- Once the nuggets are evenly coated, carefully drop them evenly into their own spots within the heated oil. At this point, you probably want to increase the temperature of the burner, as the cauliflower will drop the temperature of the oil. (be careful not to let the oil go much higher than 350 F, however).
- As one side turns golden brown, flip them to the other side. Continue frying and turning until they are cooked through and golden brown.
- Remove them from the oil with a slotted spoon and place on a towel to absorb any extra fat.
- Note: If you chose to do a deep fry, rather than a pan fry, as long as your oil never went above 350 F, you can strain it through a coffee filter and re-use one more time. BE CAREFUL not to burn yourself.
STANDARD FTC DISCLOSURE: In order for me to support my blogging activities, I may receive monetary compensation or other types of remuneration for my endorsement, recommendation, testimonial and/or link to any products or services from this blog. Please note, I only ever endorse products that are in alignment with my ideals and I believe would be of value to my readers.
* Learn More: More about this recipe and nutrition …
12 thoughts on “Fried Cauliflower”
Hi, thanks for the recipe. I am going to try it this weekend. But I can never, and I mean never get the coating to stay on. As soon as it hits this oil it just floats off. I have tried everything people suggest but with no luck. Do you have any suggestions?
Hi Joyce! I honestly had no problem with it, whatsoever. I think what did it was the fine coating of coconut flour. It’s a hungry substance and really helps things stick. I also, quite frankly, just packed the stuffing on, by making little balls of dough with my fists. I didn’t need to do it for the first half of the batch, but it quickly needed my assistance. Just pack little balls of dough around each nice sized floret and it should work. Beyond that, don’t crowd the fryer and don’t stir the cauliflower, until it’s "set". I hope this helps. Please let me know how it turns out!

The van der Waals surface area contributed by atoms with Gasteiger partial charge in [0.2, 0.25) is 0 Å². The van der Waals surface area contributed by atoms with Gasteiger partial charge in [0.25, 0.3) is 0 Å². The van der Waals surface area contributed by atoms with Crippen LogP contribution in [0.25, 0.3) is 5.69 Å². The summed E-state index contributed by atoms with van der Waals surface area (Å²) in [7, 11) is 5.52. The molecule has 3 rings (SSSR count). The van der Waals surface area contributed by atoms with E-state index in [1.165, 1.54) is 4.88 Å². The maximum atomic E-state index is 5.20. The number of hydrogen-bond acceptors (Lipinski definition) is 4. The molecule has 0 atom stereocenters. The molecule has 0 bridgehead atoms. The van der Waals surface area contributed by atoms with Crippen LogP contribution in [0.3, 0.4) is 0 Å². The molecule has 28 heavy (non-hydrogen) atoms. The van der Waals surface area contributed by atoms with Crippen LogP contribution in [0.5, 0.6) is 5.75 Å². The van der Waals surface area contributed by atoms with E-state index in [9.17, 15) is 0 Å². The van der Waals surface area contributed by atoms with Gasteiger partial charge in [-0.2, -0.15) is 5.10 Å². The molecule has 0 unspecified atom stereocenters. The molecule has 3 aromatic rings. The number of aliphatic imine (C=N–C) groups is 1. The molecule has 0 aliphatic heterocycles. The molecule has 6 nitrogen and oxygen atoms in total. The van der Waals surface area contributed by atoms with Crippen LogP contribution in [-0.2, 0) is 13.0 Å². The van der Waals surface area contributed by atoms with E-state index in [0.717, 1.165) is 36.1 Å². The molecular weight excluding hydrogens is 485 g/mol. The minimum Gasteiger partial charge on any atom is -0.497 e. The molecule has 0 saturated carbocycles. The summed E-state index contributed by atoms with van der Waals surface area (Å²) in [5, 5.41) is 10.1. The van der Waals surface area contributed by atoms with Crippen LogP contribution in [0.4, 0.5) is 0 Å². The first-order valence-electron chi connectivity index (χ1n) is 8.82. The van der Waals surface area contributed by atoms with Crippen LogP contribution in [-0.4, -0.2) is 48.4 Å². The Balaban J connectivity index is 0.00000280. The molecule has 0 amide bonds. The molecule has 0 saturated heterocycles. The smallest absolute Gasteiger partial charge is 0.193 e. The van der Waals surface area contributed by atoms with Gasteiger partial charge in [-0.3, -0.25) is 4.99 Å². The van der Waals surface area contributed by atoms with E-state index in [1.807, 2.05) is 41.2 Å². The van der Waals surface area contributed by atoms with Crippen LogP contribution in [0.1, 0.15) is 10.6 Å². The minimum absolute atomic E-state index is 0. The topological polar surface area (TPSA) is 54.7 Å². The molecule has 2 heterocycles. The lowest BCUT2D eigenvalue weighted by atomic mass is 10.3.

Hmmm. This makes me think of the spicy bite-sized "Manchurian" veggie appetizers that sometimes appear at Indian restaurants. I think your recipe would be a good starting point to make these treats! Thanks for doing the great groundwork! (And for all of your yummy recipes, of course.)
Yep, I agree! Throw some exotic spices into it and it would be tasty, to be sure! Thanks for the kind words! 🙂
Stupid question –
How do I know what temp my oil is? I have a glass candy thermometer. Would that work? Thanks.
Hi Karen, not a stupid question at all! Anyone without a fryer might be stuck. Most meat thermometers don’t go that high. I’m not even sure that everyone knows what a candy thermometer is! There are special thermomters you can get, designed for oil, and they clip on to the edge of a pot, but … I’ve already got a glass candy thermometer, so this is what I’ve always used. Just be careful! I’m glad you asked! 🙂
OMG!!! I miss fried cauliflower the most! I am trying this VERY soon! Thank you DJ FOODIE!
Is there a good substitute for coconut flour? My husband is allergic to coconut.
Unknown, try using tapioca flour or arrowroot. It’ll add a few carbs, but will actually hold everything together even better. Only enough to coat them with a bit of powder is necessary, so it’s not really a whole lot. I hope this helps! 🙂
LOVE cauliflower fritters!!
Me too, Rosemary! 🙂
Hi! Did you precook your cauliflower before coating and frying? (Sorry if I didn’t see it written somewhere already)
—Reply posted by DJ on 1/5/2015
Hi Milena, nope! It’s not necessary. It’ll cook while it fries. Enjoy it! 🙂